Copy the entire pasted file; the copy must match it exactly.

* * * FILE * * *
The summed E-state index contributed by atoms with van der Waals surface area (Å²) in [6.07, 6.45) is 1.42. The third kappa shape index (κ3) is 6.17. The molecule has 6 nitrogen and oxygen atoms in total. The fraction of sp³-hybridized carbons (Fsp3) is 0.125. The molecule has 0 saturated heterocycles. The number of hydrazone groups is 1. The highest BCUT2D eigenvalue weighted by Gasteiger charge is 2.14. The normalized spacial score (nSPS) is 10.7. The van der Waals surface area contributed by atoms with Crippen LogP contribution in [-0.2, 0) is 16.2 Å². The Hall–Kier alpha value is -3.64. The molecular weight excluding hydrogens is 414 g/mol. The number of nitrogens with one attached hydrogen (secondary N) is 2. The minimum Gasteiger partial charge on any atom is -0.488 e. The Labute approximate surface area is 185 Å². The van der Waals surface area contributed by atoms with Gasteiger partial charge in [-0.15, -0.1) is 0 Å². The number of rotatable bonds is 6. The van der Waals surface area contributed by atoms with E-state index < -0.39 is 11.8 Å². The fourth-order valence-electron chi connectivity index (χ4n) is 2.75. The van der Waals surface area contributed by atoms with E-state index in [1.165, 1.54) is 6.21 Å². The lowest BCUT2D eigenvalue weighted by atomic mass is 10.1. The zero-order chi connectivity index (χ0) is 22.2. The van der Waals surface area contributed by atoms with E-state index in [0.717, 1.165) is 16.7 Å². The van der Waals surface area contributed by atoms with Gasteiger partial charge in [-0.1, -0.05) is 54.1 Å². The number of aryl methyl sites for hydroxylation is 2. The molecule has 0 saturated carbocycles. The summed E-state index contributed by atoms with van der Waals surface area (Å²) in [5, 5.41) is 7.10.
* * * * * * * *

The summed E-state index contributed by atoms with van der Waals surface area (Å²) in [6.07, 6.45) is 1.42. The third kappa shape index (κ3) is 6.17. The molecule has 6 nitrogen and oxygen atoms in total. The fraction of sp³-hybridized carbons (Fsp3) is 0.125. The molecule has 0 saturated heterocycles. The number of hydrazone groups is 1. The highest BCUT2D eigenvalue weighted by Gasteiger charge is 2.14. The normalized spacial score (nSPS) is 10.7. The van der Waals surface area contributed by atoms with Crippen LogP contribution in [-0.2, 0) is 16.2 Å². The Hall–Kier alpha value is -3.64. The molecular weight excluding hydrogens is 414 g/mol. The number of nitrogens with one attached hydrogen (secondary N) is 2. The minimum Gasteiger partial charge on any atom is -0.488 e. The Labute approximate surface area is 185 Å². The van der Waals surface area contributed by atoms with Gasteiger partial charge in [-0.15, -0.1) is 0 Å². The number of rotatable bonds is 6. The van der Waals surface area contributed by atoms with E-state index < -0.39 is 11.8 Å². The fourth-order valence-electron chi connectivity index (χ4n) is 2.75. The van der Waals surface area contributed by atoms with E-state index in [1.165, 1.54) is 6.21 Å². The lowest BCUT2D eigenvalue weighted by atomic mass is 10.1. The zero-order chi connectivity index (χ0) is 22.2. The van der Waals surface area contributed by atoms with E-state index in [0.717, 1.165) is 16.7 Å². The van der Waals surface area contributed by atoms with Gasteiger partial charge in [-0.1, -0.05) is 54.1 Å². The number of aryl methyl sites for hydroxylation is 2. The molecule has 0 saturated carbocycles. The summed E-state index contributed by atoms with van der Waals surface area (Å²) in [5, 5.41) is 7.10.